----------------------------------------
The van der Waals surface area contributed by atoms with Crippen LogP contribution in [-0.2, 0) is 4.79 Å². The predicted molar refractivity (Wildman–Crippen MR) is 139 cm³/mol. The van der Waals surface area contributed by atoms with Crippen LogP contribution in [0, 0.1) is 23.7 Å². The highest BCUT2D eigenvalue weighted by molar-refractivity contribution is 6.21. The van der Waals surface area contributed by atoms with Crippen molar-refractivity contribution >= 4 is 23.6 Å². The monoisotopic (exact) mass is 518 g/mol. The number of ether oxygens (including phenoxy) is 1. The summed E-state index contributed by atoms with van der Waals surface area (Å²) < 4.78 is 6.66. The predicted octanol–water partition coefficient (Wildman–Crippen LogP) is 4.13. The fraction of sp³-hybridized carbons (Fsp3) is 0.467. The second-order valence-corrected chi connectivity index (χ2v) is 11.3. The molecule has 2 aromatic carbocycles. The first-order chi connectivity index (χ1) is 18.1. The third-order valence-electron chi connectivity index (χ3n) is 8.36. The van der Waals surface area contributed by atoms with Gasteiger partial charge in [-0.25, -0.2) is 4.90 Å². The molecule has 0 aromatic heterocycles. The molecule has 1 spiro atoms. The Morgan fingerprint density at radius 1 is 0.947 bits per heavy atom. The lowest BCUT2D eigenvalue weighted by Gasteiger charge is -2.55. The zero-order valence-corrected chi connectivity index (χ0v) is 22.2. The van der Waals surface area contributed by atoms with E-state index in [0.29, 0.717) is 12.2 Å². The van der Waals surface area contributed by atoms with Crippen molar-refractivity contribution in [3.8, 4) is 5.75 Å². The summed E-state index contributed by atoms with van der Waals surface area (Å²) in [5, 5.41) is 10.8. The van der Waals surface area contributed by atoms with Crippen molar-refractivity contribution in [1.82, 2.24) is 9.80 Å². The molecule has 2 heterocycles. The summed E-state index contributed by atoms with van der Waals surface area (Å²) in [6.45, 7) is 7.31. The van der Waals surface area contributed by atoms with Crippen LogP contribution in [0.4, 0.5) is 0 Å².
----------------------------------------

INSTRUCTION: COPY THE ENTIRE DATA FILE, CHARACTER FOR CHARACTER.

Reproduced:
The van der Waals surface area contributed by atoms with Crippen LogP contribution in [-0.2, 0) is 4.79 Å². The predicted molar refractivity (Wildman–Crippen MR) is 139 cm³/mol. The van der Waals surface area contributed by atoms with Crippen LogP contribution in [0, 0.1) is 23.7 Å². The highest BCUT2D eigenvalue weighted by molar-refractivity contribution is 6.21. The van der Waals surface area contributed by atoms with Crippen molar-refractivity contribution >= 4 is 23.6 Å². The monoisotopic (exact) mass is 518 g/mol. The number of ether oxygens (including phenoxy) is 1. The summed E-state index contributed by atoms with van der Waals surface area (Å²) < 4.78 is 6.66. The predicted octanol–water partition coefficient (Wildman–Crippen LogP) is 4.13. The fraction of sp³-hybridized carbons (Fsp3) is 0.467. The second-order valence-corrected chi connectivity index (χ2v) is 11.3. The molecule has 2 aromatic carbocycles. The first-order chi connectivity index (χ1) is 18.1. The third-order valence-electron chi connectivity index (χ3n) is 8.36. The van der Waals surface area contributed by atoms with Gasteiger partial charge in [-0.25, -0.2) is 4.90 Å². The molecule has 0 aromatic heterocycles. The molecule has 1 spiro atoms. The Morgan fingerprint density at radius 1 is 0.947 bits per heavy atom. The lowest BCUT2D eigenvalue weighted by Gasteiger charge is -2.55. The zero-order valence-corrected chi connectivity index (χ0v) is 22.2. The van der Waals surface area contributed by atoms with E-state index in [0.29, 0.717) is 12.2 Å². The van der Waals surface area contributed by atoms with Crippen molar-refractivity contribution in [3.8, 4) is 5.75 Å². The summed E-state index contributed by atoms with van der Waals surface area (Å²) in [5, 5.41) is 10.8. The van der Waals surface area contributed by atoms with Crippen molar-refractivity contribution in [1.82, 2.24) is 9.80 Å². The molecule has 2 heterocycles. The summed E-state index contributed by atoms with van der Waals surface area (Å²) in [6.45, 7) is 7.31. The van der Waals surface area contributed by atoms with Crippen LogP contribution in [0.4, 0.5) is 0 Å².